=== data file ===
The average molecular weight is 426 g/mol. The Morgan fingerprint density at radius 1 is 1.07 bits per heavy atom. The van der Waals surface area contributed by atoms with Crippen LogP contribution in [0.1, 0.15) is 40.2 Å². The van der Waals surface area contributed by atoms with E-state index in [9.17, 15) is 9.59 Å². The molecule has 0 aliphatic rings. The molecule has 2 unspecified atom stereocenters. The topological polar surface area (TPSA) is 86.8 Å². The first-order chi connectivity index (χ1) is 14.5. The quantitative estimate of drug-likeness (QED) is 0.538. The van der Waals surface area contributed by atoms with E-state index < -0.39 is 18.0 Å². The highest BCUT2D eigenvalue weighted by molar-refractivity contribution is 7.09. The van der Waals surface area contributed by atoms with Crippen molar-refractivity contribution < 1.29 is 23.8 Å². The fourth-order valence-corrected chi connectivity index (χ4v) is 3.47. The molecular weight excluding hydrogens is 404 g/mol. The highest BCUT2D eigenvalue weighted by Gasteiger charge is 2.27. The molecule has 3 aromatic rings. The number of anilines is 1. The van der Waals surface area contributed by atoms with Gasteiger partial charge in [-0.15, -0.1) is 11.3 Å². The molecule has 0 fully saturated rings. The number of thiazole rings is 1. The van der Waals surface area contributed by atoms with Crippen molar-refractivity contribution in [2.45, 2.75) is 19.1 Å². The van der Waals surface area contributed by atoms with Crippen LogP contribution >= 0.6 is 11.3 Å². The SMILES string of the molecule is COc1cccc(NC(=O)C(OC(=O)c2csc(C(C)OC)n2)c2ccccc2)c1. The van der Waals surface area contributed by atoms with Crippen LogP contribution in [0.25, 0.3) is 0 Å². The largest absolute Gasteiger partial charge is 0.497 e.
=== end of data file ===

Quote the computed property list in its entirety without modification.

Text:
The average molecular weight is 426 g/mol. The Morgan fingerprint density at radius 1 is 1.07 bits per heavy atom. The van der Waals surface area contributed by atoms with Crippen LogP contribution in [0.1, 0.15) is 40.2 Å². The van der Waals surface area contributed by atoms with E-state index in [9.17, 15) is 9.59 Å². The molecule has 0 aliphatic rings. The molecule has 2 unspecified atom stereocenters. The topological polar surface area (TPSA) is 86.8 Å². The first-order chi connectivity index (χ1) is 14.5. The quantitative estimate of drug-likeness (QED) is 0.538. The van der Waals surface area contributed by atoms with E-state index < -0.39 is 18.0 Å². The highest BCUT2D eigenvalue weighted by molar-refractivity contribution is 7.09. The van der Waals surface area contributed by atoms with Crippen molar-refractivity contribution < 1.29 is 23.8 Å². The fourth-order valence-corrected chi connectivity index (χ4v) is 3.47. The molecular weight excluding hydrogens is 404 g/mol. The highest BCUT2D eigenvalue weighted by Gasteiger charge is 2.27. The molecule has 3 aromatic rings. The number of anilines is 1. The van der Waals surface area contributed by atoms with Gasteiger partial charge in [-0.15, -0.1) is 11.3 Å². The molecule has 0 fully saturated rings. The number of thiazole rings is 1. The van der Waals surface area contributed by atoms with Crippen molar-refractivity contribution in [2.45, 2.75) is 19.1 Å². The van der Waals surface area contributed by atoms with Crippen LogP contribution >= 0.6 is 11.3 Å². The SMILES string of the molecule is COc1cccc(NC(=O)C(OC(=O)c2csc(C(C)OC)n2)c2ccccc2)c1. The van der Waals surface area contributed by atoms with Crippen LogP contribution in [0.25, 0.3) is 0 Å². The largest absolute Gasteiger partial charge is 0.497 e.